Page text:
Repairs begin on the ‘Waifs and Strays’ Rifles # 1

A fine body of men emerging and rearmed … the nation’s plucky defenders!

The first stage of repairs begins on the broken rifles of these unidentified steel helmet Tommies.

The interesting background story to how I acquired these and other ‘waifs and strays’ can be found here:

The broken rifle end is filed flat to give as good a face to carefully and slowly hand drill out a hole using a pin vice to fit the new wire barrel.

A new barrel piece is cut and inserted into the filed hole, secured with a small dob of superglue. The rifle ends will be trimmed to length once the glue has securely dried.

This is the kind of slow finicky handiwork that I enjoy (when it goes well).

Thickening of the wire insert to match the rest of the barrels with masking tape is the next step, followed by painting in a dark brown acrylic to match the original remaining rifle paintwork.

As they arrived … waifs and strays from WW1 / WW2

Basing and letters

As some of the bases are damaged or miscast, leading to figures toppling over, I glued them to MDF tuppeny bases. I shall match paint from the MDF base colour to the original as best I can.

Whilst doing this, I noticed some tiny top of base lettering.

These riflemen are possibly pictured in the ‘unidentified makers’ section in Norman Joplin’s Great Book of HollowCast Figures, same stance, albeit pictured in Joplin with a rounder base and no white belt.

They have no discernible maker’s mark on the underside of the base.

Close in style? Second from the left is a similar trousered figure on Joplin’s unidentified makers khaki troops page

Only a faint trace of tiny lettering ‘de’ and ‘nd’ can be seen front and back around their feet. ‘Made in England’ perhaps? A common enough base marking.

‘Steel helmet riflemen standing firing’ is a common enough figure. What helped to avoid identifying them as any of the known makers is that they have no puttees, instead they are wearing trousers. This may suggest a post WW1 date.

The other figures

Paul Watson kindly suggested an ID of the prone figure as a Taylor and Barrett stick grenade thrower. This checks out in Joplin as c. 1930. He makes a good enough crew member for the machine gun team.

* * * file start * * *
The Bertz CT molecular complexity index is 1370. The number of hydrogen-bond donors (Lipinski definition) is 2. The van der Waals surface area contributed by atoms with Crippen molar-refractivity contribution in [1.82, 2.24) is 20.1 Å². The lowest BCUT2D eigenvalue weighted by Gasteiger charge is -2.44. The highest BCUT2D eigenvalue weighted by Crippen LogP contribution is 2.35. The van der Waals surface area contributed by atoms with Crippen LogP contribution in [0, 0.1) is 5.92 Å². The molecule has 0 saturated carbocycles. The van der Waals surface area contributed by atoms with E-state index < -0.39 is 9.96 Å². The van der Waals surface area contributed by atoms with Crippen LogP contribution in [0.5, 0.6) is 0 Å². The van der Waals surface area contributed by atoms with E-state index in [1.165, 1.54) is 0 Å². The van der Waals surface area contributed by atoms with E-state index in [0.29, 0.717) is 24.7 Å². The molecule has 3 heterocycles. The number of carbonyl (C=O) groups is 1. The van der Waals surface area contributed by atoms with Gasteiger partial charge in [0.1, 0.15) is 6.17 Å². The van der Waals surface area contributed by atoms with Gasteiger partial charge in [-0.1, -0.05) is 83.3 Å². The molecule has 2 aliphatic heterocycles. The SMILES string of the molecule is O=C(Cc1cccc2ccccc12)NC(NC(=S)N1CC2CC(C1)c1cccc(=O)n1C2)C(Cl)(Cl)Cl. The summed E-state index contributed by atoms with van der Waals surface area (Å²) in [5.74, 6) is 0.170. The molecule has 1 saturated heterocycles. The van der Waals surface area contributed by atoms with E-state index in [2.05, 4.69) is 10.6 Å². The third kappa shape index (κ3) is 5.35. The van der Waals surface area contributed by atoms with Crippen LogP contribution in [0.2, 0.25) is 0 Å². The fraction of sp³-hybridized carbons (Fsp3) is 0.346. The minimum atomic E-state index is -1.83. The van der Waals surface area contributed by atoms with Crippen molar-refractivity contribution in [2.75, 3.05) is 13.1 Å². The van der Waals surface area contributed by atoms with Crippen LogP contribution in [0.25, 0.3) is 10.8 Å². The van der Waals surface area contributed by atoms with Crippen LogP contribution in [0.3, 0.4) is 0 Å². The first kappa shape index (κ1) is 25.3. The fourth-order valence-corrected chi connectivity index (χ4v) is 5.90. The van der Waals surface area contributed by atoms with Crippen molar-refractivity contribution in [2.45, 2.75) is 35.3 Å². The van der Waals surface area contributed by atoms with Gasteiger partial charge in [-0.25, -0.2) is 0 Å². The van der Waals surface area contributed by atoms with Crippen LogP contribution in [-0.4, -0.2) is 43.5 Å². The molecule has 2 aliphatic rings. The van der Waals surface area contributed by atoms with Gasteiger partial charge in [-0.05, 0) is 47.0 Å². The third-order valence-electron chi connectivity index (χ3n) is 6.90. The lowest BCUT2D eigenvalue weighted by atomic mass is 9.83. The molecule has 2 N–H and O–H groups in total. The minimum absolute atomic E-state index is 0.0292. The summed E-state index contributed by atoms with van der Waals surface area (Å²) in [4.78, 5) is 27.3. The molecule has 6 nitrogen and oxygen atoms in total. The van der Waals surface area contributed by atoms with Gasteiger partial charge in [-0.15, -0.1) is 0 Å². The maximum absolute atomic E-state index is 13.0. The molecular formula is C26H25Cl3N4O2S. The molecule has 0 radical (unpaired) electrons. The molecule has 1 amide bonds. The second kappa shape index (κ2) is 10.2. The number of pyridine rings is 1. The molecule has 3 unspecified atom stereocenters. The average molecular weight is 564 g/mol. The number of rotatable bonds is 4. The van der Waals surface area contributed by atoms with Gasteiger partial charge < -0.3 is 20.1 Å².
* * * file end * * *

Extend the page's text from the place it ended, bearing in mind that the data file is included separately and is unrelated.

The kneeling machine gunner feels solid and possibly home-cast. It is a common enough pose.

The Britain’s Tommy Gunner is intact, just battered and playworn. A common enough figure from Set 1898. He feels different, has none of the usual Britain’s base markings or hollowcast pouring holes on base or helmet, so is probably one of the Britain’s postwar 1950s experiments in using techniques and metals other than lead such as mazak.

I have marked the underside of the MDF base as ‘waif and stray rifles’ so their jumble(d) origins remains clear.

These figures, once repaired, should fit snugly into a mixed and motley khaki-clad steel helmeted unit of Home Guard or similar.

I shall post a picture of these figures once repairs are completed.

Blog posted by Mark Man of TIN, 14 /15 October 2021

9 thoughts on “Repairs begin on the ‘Waifs and Strays’ Rifles # 1”

  1. Coming along very nicely. I have the stick grenade figure, with his grenade intact l recall. It is interesting to see what method you employ to replace rifle barrels. I have an unnatural fear of metal filings, probably stemming from over zealous reading of notices outside scanning machine rooms, so am reluctant to drill metal. I often just stick on a bit of cocktail stick or sometimes wire, secure with glue and build up/ strengthen with masking tape. I have also used the top of map pins or a bead to replace hand grenades. I look forward to seeing these in action…


    1. Thanks. I am very careful when working with old lead, careful cleaning of the work surface, filing into sheets of paper (with a centre fold in them) to help catch the fine filings, regular hand washing, face mask and PPE plastic gloves if needed.

      I quite like the fiddly work.

      I save most of the filings in a small plastic tub to sprinkle a pinch into the home casting ladle to add a bit of old lead toy soldier DNA.


  2. Hi Mark.
    I too am intrigued by your rifle repair methods. I use a similar method to add wheels (drawing pins) to my artillery pieces but I only drill the matchsticks I use for axles. However my question is about the use of masking tape. I imagine fitting bits of masking tape to the wires must be the height of fiddlyness. Any tips ??? Also does the masking tape not dry out and crack over time ??? or do you treat it somehow, maybe soaking in superglue ??? Regards Tony


    1. Yes, fiddly.
      I often put a tiny sticky trace of superglue along the wire first, then build up one or two layers of a masking tape tight to the wire.
      Once happy with the thickness and shape, I seal it with superglue
      When dry later, I paint several coats of acrylic, followed eventually by varnish as needed.


  3. Good work, sir. They look completely ready for action. I have new levels of admiration for your abilities given my own recent attempts with the little hand drill. I feel hopelessly out of my depth but, very slowly, I’m starting to be a bit less useless with it.


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